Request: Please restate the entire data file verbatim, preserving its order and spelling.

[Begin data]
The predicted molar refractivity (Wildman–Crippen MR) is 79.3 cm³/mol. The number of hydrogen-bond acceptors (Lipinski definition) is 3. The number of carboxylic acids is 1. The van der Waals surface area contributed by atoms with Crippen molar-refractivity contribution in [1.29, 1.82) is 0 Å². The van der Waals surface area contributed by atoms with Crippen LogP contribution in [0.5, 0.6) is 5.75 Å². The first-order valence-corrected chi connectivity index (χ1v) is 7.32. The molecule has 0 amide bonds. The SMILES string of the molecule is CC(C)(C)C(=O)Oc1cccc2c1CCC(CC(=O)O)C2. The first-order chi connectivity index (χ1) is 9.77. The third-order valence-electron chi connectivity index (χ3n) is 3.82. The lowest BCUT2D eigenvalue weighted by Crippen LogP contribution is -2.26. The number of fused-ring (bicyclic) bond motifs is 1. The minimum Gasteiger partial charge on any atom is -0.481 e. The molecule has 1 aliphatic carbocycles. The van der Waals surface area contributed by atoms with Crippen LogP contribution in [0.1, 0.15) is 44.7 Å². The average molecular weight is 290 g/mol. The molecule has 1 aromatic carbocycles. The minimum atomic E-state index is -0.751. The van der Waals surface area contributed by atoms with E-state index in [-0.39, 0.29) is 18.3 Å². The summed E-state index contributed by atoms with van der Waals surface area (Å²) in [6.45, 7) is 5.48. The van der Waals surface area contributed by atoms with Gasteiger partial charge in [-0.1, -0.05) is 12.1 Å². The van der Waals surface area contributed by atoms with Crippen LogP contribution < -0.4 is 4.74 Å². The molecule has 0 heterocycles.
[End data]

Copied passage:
The predicted molar refractivity (Wildman–Crippen MR) is 79.3 cm³/mol. The number of hydrogen-bond acceptors (Lipinski definition) is 3. The number of carboxylic acids is 1. The van der Waals surface area contributed by atoms with Crippen molar-refractivity contribution in [1.29, 1.82) is 0 Å². The van der Waals surface area contributed by atoms with Crippen LogP contribution in [0.5, 0.6) is 5.75 Å². The first-order valence-corrected chi connectivity index (χ1v) is 7.32. The molecule has 0 amide bonds. The SMILES string of the molecule is CC(C)(C)C(=O)Oc1cccc2c1CCC(CC(=O)O)C2. The first-order chi connectivity index (χ1) is 9.77. The third-order valence-electron chi connectivity index (χ3n) is 3.82. The lowest BCUT2D eigenvalue weighted by Crippen LogP contribution is -2.26. The number of fused-ring (bicyclic) bond motifs is 1. The minimum Gasteiger partial charge on any atom is -0.481 e. The molecule has 1 aliphatic carbocycles. The van der Waals surface area contributed by atoms with Crippen LogP contribution in [0.1, 0.15) is 44.7 Å². The average molecular weight is 290 g/mol. The molecule has 1 aromatic carbocycles. The minimum atomic E-state index is -0.751. The van der Waals surface area contributed by atoms with E-state index in [-0.39, 0.29) is 18.3 Å². The summed E-state index contributed by atoms with van der Waals surface area (Å²) in [6.45, 7) is 5.48. The van der Waals surface area contributed by atoms with Gasteiger partial charge in [-0.1, -0.05) is 12.1 Å². The van der Waals surface area contributed by atoms with Crippen LogP contribution < -0.4 is 4.74 Å². The molecule has 0 heterocycles.